Monday, October 24, 2005

David Cameron and former CIA director James Wolsey

'the list of Henry Jackson patrons 'reads like a Who's Who of US foreign-policy hawks: including the former CIA director James Wolsey.'

In The Guardian, 24 October 2005, Nil Clark reminds us that David Cameron has neocon associations. The Guardian

http://www.guardian.co.uk/comment/story/0,3604,1598988,00.html

Clark points out:

1. David Cameron favours flat-rate tax, 'a far-right wheeze that would leave, according to a Treasury report, up to 30 million Britons worse off and the super-rich even richer'.

2. Cameron talks of "fighting to end the EU's damaging social role".

3. Cameron 'is an unreconstructed hawk, his campaign masterminded by the neoconservative trio of Tory MPs Osborne, Michael Gove and Ed Vaizey, all enthusiastic cheerleaders for Pax Americana. Osborne hailed the "excellent neoconservative case" for action against Iraq in 2003 and denies that the invasion has radicalised Muslim opinion.'

Gove and Vaizey are signatories to the statement of principles of the Henry Jackson Society, which has its UK launch next month.

The society is named after the US Democratic senator who opposed detente with the Soviet Union.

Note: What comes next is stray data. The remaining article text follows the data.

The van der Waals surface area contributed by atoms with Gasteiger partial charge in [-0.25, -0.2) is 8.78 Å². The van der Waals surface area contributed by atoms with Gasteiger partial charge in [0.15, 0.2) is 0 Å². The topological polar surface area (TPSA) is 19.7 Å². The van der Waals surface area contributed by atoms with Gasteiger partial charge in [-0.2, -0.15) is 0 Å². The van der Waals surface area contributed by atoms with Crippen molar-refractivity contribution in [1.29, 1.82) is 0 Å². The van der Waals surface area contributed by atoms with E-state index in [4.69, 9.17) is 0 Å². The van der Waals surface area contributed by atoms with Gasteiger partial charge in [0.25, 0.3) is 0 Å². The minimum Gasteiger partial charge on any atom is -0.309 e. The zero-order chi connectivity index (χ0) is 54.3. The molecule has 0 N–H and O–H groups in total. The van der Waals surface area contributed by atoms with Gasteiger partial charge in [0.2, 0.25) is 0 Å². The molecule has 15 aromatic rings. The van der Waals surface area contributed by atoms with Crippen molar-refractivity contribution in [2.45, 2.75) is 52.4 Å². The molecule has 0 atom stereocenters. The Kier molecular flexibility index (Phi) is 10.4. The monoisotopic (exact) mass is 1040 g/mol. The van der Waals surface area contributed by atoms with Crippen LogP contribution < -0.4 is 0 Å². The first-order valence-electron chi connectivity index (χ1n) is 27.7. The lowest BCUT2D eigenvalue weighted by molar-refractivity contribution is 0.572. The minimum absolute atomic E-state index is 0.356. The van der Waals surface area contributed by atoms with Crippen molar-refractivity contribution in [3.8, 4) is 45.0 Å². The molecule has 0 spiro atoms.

The society calls for the "maintenance of a strong military with a global expeditionary reach".

Clark reports that 'the list of Henry Jackson patrons 'reads like a Who's Who of US foreign-policy hawks: including the former CIA director James Wolsey, William Kristol, editor of the Weekly Standard, and Richard Perle, former chairman of the Defence Policy Board and the man many see as the architect of the Iraq war'.

Cameron voted for the Iraq war.

According to Clark:

'Like all good neocons Cameron blamed the conflict on the French and their promise to veto any second UN security council resolution.'

"The central job of a new Tory leader is to put the Conservative argument in a different way ... " - these are the views of the Tories' modernising guru Daniel Finkelstein.

For him, 'the fact that Cameron looks moderate is all that matters'.

Clark writes: 'But those not enamoured by the prospect of a regressive tax system, a revival of 1980s economics, a hostile attitude to Europe or British participation in military invasions of Iran, Syria or any other country the US decides to attack in five or six years' time are well advised to read the small print'.

~

No comments:

 
Site Meter